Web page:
Last season, there was relatively little head coaching turnover in the NFL. Two coaches, Miami's Dave Wannstedt and Cleveland's Butch Davis, failed to last the season and another, San Francisco's Dennis Erickson, was ousted just after the season ended.
The first coaching change of this season came Monday when the Detroit Lions fired Steve Mariucci and made defensive coordinator Dick Jauron their interim coach. There likely are more changes to come, with these coaches seemingly in the most danger of being replaced:
* Dom Capers, Houston. Someone will take the fall for the Texans' season of ineptitude.
* Mike Martz, St. Louis. The NFL Network reported that Martz is feeling better and is considering making a return to the Rams this season if he receives medical clearance. But with plenty of friction between him and the front office, few in the league have been expecting him to return to the club after his leave of absence to undergo treatment for a heart valve infection.
* Mike Sherman, Green Bay. He signed a contract extension before the season, but first-year general manager Ted Thompson nevertheless might want a coach that he hired rather than one he inherited.
* Brian Billick, Baltimore. The Ravens have been among the league's most disappointing teams and have looked undisciplined at times.
* Norv Turner, Oakland. He wasn't owner Al Davis's top choice in the first place. Some people in the league thought he might not make it back for this season, and the Raiders again are below .500.
* Jim Haslett, New Orleans. Will the Saints' unique circumstances since being displaced by Hurricane Katrina keep owner Tom Benson from dismissing his coach? It's unclear at this point.
* Dick Vermeil, Kansas City. He won't be fired, but he could be headed back into retirement after this season.
Among the NFL assistants being mentioned by some league observers as candidates for the Detroit job are Washington Redskins defensive boss Gregg Williams, former head coach of the Buffalo Bills; and Pittsburgh Steelers offensive line coach Russ Grimm, the onetime Redskins guard who was a finalist for the head coaching job in Chicago when the Bears hired Lovie Smith. But Jauron seems to have a better chance than most interim coaches of hanging around for a second season. He is a former Lions player who has had some success as an NFL head coach, directing the Bears to a 13-win season in 2001.
Millen Takes Some Blame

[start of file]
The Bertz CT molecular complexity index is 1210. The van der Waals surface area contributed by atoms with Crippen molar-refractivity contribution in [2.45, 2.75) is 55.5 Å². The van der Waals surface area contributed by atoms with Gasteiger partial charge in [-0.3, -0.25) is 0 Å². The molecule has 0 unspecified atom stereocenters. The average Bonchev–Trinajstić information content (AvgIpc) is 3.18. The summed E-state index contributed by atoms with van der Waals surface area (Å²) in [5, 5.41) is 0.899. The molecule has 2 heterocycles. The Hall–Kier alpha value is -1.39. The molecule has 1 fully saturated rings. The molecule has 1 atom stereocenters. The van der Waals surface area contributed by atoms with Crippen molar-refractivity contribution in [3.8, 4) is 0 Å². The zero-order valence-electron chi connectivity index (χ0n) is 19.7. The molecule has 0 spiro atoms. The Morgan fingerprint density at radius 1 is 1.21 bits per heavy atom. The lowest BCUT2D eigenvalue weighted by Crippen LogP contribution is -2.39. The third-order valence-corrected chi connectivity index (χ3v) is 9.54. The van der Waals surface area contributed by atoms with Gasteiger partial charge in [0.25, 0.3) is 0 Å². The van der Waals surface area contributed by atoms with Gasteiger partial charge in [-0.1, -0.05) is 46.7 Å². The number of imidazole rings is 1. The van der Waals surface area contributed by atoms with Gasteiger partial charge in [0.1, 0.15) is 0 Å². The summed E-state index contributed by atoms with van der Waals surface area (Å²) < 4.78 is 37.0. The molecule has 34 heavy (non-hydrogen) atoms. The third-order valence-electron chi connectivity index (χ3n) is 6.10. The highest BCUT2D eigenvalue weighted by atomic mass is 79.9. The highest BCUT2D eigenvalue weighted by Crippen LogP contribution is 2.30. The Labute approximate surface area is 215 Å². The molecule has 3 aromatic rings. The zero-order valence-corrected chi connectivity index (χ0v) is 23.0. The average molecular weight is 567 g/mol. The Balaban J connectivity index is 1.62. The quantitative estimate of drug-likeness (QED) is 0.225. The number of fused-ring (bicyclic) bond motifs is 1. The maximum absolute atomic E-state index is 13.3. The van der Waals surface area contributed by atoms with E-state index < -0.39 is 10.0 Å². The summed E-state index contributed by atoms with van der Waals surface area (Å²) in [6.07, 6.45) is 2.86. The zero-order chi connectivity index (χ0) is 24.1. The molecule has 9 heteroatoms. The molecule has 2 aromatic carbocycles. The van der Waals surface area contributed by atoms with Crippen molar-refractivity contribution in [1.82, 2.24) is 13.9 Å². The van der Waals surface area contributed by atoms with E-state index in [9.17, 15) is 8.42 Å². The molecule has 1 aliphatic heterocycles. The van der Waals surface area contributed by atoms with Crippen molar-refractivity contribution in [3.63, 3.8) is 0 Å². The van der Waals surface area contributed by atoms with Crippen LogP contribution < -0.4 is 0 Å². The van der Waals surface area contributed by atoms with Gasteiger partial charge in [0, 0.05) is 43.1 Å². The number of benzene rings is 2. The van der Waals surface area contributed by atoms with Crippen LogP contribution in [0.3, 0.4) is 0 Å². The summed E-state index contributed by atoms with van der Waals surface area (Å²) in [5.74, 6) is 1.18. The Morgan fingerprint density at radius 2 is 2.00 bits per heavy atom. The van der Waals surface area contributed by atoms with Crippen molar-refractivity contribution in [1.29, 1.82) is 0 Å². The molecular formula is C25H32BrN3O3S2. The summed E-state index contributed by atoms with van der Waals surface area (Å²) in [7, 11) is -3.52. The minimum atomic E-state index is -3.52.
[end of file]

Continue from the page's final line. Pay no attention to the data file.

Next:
Matt Millen, president of the Lions, fired his handpicked coach Monday. But Millen didn't place the blame for the team's struggles solely on Mariucci, saying he deserves "plenty" himself.
When Millen left the broadcast booth in January 2001 to oversee the Lions' football operations, the team was coming off a 2000 season in which it went 9-7. The club has gone 20-55 since then, including 4-7 this season. But Millen seems to have the confidence of the Ford family, which owns the franchise. He signed a five-year contract extension this year, although the salaries in the deal reportedly are not guaranteed.
"It hurts," Millen said. "It really does. We've not won here for a long, long time. . . . If anything, you're more resolute and determined. You're just downright ticked off to get this done." . . .
Commissioner Paul Tagliabue and NFL Players Association chief Gene Upshaw met Monday in New York with Benson and Saints General Manager Mickey Loomis to discuss plans for the vagabond team for next season, without reaching any decisions. Tagliabue is scheduled to attend the Saints' game Sunday against the Tampa Bay Buccaneers in Baton Rouge, La.
Benson also is scheduled to attend the game after skipping the club's most recent game in Baton Rouge. The owner was upset about how he was treated the first time the Saints played at LSU's Tiger Stadium this season. He got into a pair of confrontations after the game, lunging at a camera crew and getting into a yelling match with a heckling fan. On Monday, Tagliabue is scheduled to be in New Orleans to meet with city leaders and tour the Superdome. . . .